Article originally published in The New York Times Wirecutter by journalist and author, Nancy Redd.


If your jaw or neck feels sore after you wake up, you may be one of the millions of people suffering from sleep bruxism—when a person involuntarily clenches their jaw and grinds their teeth at night or during a nap. Though estimates differ, typically 10% to 16% of adults regularly suffer from sleep bruxism. But this has been no typical year: Pandemic-related stressors are associated with an uptick in not just tooth grinding and jaw clenching but also cracked teeth and other bruxism-associated dental problems.

Unfortunately, mouth guards—which provide a small barrier between the teeth and are thought to protect against the effects of teeth grinding and jaw clenching—may not work. And they might even make things worse.

Readers have long asked us for recommendations of over-the-counter mouth guards for teeth grinding, as these are widely available and typically cost significantly less than mouth guards fitted by a professional (with or without dental or medical insurance coverage factored in). For weeks, we molded and used seven boil-and-bite (those you soften with hot water and then bite into for a “custom” fit) and four ready-to-wear nighttime mouth guards in an attempt to find the best options for most people. We then identified the over-the-counter mouth guards we like best. However, after speaking at length with multiple dentists, sleep specialists, and bruxism researchers, we learned that, in most cases, wearing a mouth guard is not enough to treat bruxism, and in some cases, it can actually cause additional harm, as our New York Times colleagues have reported on, as well.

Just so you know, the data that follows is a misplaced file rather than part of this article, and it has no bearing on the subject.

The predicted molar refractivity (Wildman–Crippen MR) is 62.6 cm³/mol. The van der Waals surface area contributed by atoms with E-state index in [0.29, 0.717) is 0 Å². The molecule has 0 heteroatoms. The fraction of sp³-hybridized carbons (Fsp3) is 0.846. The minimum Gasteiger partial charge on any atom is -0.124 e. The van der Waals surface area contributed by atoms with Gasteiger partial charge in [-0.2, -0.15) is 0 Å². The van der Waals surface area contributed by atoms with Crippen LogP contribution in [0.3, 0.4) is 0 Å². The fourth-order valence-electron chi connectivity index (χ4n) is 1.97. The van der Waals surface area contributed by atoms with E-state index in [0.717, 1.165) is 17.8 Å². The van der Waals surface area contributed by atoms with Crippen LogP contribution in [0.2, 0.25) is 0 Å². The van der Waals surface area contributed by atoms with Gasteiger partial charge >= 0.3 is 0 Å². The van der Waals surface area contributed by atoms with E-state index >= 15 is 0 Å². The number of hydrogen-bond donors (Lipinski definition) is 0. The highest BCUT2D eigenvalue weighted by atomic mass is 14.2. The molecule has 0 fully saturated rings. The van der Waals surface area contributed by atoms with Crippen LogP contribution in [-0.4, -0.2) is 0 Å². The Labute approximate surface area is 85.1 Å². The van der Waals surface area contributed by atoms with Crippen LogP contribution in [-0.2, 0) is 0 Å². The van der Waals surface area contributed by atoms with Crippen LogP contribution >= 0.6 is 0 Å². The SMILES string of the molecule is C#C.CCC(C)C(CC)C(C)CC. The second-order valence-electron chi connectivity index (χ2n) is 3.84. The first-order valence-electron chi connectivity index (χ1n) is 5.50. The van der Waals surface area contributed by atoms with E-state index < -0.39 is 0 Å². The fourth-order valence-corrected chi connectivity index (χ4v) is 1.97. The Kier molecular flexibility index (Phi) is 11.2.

“There’s a misconception about mouth guards that they prevent people from tooth grinding,” said Dr. Jamison Spencer of The Center for Sleep Apnea & TMJ in [Salt Lake City, Utah and] Boise, Idaho, who in the past has received samples from a company that makes bruxism treatment aids. Instead, mouth guards “provide teeth something to grind on other than other teeth,” he said. “Alone, they solve no dental problems.”

At best, an over-the-counter mouth guard can serve as a stopgap solution to prevent further tooth damage while the wearer awaits professional dental or medical care to try to figure out the root causes of their bruxism. But at worst, an over-the-counter mouth guard can make underlying conditions (aging dental work, gum disease, or inflammation) worse “and require more invasive and traumatic treatment once the person finally goes to the dentist,” said Dr. Leena Palomo of the Case Western Reserve University School of Dental Medicine.

See a professional first

Spencer referenced studies showing that tooth grinding and jaw clenching in some people who suffer from untreated sleep apnea worsened with mouth guard use. Furthermore, “drugstore mouth guards,” as Dr. Samantha Rawdin, a prosthodontist who treats complicated dental and facial problems at Gallery57 Dental in New York City, calls them, “are made from softer, squishier plastic [compared with medical-grade guards] that can make some people clench their teeth more, defeating the purpose.”